With lawmakers showing little enthusiasm for an ambitious proposal by
This page has repeatedly endorsed the idea of a simpler tax code that broadens the base by thinning the thicket of deductions, exemptions, credits and preferences. Nevertheless, some tax breaks, such as the credit for spending on research and development, are worth keeping because they promote the investments needed to sustain growth over the long term. And other, temporary carve-outs can be an essential part of the government's response to the crisis du jour.
Such is the case with the exemption for forgiven debt on a residential mortgage. Facing a destructive wave of foreclosures, federal and state officials have pressured banks to help troubled borrowers by writing off a portion of their debt. But the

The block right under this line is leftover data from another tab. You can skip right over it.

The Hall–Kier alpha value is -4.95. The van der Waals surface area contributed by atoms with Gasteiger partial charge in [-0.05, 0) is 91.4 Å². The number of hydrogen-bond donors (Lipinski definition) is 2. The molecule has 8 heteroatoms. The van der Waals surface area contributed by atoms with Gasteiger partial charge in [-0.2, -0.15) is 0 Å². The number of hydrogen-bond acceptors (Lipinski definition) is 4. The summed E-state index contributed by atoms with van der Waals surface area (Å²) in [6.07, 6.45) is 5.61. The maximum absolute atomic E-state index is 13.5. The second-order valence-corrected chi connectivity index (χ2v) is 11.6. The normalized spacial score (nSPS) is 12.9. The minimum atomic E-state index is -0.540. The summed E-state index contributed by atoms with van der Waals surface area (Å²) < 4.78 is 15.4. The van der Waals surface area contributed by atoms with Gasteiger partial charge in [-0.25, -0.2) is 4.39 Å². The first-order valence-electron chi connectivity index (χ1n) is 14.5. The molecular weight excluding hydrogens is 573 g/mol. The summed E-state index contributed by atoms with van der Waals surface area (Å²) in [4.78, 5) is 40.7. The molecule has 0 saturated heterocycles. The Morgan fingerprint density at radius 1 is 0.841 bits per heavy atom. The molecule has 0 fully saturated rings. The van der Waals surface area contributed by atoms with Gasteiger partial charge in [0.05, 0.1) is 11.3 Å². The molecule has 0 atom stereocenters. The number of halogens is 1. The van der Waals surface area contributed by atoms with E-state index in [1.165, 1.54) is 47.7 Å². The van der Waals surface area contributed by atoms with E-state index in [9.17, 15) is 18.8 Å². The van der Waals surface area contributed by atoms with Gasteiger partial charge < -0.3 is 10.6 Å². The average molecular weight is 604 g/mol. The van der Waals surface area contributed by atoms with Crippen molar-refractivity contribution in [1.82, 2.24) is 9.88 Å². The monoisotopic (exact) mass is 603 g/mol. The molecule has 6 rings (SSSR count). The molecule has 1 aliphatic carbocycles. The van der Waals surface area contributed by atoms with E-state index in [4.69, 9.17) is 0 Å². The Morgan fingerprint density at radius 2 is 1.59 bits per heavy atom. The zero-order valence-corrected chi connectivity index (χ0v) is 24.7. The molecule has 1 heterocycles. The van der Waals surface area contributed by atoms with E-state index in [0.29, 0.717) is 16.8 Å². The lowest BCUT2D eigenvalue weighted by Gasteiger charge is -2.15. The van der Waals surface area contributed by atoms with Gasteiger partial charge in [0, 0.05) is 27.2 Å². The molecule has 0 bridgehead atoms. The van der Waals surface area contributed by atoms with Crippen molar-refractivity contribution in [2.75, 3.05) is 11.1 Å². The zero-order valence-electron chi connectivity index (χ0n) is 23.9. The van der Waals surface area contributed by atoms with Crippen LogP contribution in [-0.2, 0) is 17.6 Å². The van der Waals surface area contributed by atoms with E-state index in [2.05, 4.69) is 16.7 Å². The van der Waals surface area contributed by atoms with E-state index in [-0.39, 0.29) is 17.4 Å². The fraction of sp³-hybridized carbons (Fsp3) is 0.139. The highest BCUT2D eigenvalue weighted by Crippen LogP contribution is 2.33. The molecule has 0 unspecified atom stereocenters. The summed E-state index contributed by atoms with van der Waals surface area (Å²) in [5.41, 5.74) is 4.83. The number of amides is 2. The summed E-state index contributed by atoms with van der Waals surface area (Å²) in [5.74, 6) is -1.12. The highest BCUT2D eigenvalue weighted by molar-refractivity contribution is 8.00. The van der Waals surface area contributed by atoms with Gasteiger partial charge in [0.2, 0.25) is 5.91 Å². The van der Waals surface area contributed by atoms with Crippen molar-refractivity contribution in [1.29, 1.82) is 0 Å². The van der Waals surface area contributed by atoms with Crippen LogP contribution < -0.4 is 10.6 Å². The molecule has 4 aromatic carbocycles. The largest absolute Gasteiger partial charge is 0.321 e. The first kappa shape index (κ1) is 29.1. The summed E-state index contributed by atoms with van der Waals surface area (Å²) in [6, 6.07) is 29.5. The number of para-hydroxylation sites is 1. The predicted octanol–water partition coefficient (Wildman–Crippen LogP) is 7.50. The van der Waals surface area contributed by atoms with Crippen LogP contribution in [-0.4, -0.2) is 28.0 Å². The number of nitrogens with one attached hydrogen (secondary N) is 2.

The waiver expired — prematurely— at the end of last year. Although foreclosures have dropped to near pre-recession levels nationally, scattered communities continue to struggle with mortgages failing at double-digit rates. That's why regulators continue to strike deals with banks and mortgage service companies that compel them to forgive billions of dollars in mortgage debt. It makes no sense to have the IRS crushing the same borrowers that the government is trying to save, especially when lenders and neighboring property owners also have a strong interest in averting foreclosures.